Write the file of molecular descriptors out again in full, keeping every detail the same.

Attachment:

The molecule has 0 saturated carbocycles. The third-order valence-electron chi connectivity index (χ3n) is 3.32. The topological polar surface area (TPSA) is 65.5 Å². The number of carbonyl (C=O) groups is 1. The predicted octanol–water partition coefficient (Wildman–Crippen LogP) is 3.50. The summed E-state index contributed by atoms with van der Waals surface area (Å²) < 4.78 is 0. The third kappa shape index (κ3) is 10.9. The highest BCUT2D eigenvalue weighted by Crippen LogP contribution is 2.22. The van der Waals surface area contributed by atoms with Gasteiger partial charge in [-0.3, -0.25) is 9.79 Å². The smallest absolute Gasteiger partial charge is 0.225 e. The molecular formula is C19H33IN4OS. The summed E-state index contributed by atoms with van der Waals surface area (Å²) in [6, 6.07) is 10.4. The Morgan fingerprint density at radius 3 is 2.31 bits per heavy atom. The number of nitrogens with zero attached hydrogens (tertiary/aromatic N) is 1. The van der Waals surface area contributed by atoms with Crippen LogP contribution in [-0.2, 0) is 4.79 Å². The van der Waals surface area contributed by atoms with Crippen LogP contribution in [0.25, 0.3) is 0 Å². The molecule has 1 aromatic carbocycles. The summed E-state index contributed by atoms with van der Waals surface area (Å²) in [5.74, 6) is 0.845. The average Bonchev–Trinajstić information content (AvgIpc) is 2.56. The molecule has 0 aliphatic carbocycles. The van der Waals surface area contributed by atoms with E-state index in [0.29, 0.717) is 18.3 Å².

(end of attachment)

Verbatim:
The molecule has 0 saturated carbocycles. The third-order valence-electron chi connectivity index (χ3n) is 3.32. The topological polar surface area (TPSA) is 65.5 Å². The number of carbonyl (C=O) groups is 1. The predicted octanol–water partition coefficient (Wildman–Crippen LogP) is 3.50. The summed E-state index contributed by atoms with van der Waals surface area (Å²) < 4.78 is 0. The third kappa shape index (κ3) is 10.9. The highest BCUT2D eigenvalue weighted by Crippen LogP contribution is 2.22. The van der Waals surface area contributed by atoms with Gasteiger partial charge in [-0.3, -0.25) is 9.79 Å². The smallest absolute Gasteiger partial charge is 0.225 e. The molecular formula is C19H33IN4OS. The summed E-state index contributed by atoms with van der Waals surface area (Å²) in [6, 6.07) is 10.4. The Morgan fingerprint density at radius 3 is 2.31 bits per heavy atom. The number of nitrogens with zero attached hydrogens (tertiary/aromatic N) is 1. The van der Waals surface area contributed by atoms with Crippen LogP contribution in [-0.2, 0) is 4.79 Å². The van der Waals surface area contributed by atoms with Crippen LogP contribution in [0.25, 0.3) is 0 Å². The molecule has 1 aromatic carbocycles. The summed E-state index contributed by atoms with van der Waals surface area (Å²) in [5.74, 6) is 0.845. The average Bonchev–Trinajstić information content (AvgIpc) is 2.56. The molecule has 0 aliphatic carbocycles. The van der Waals surface area contributed by atoms with E-state index in [0.29, 0.717) is 18.3 Å².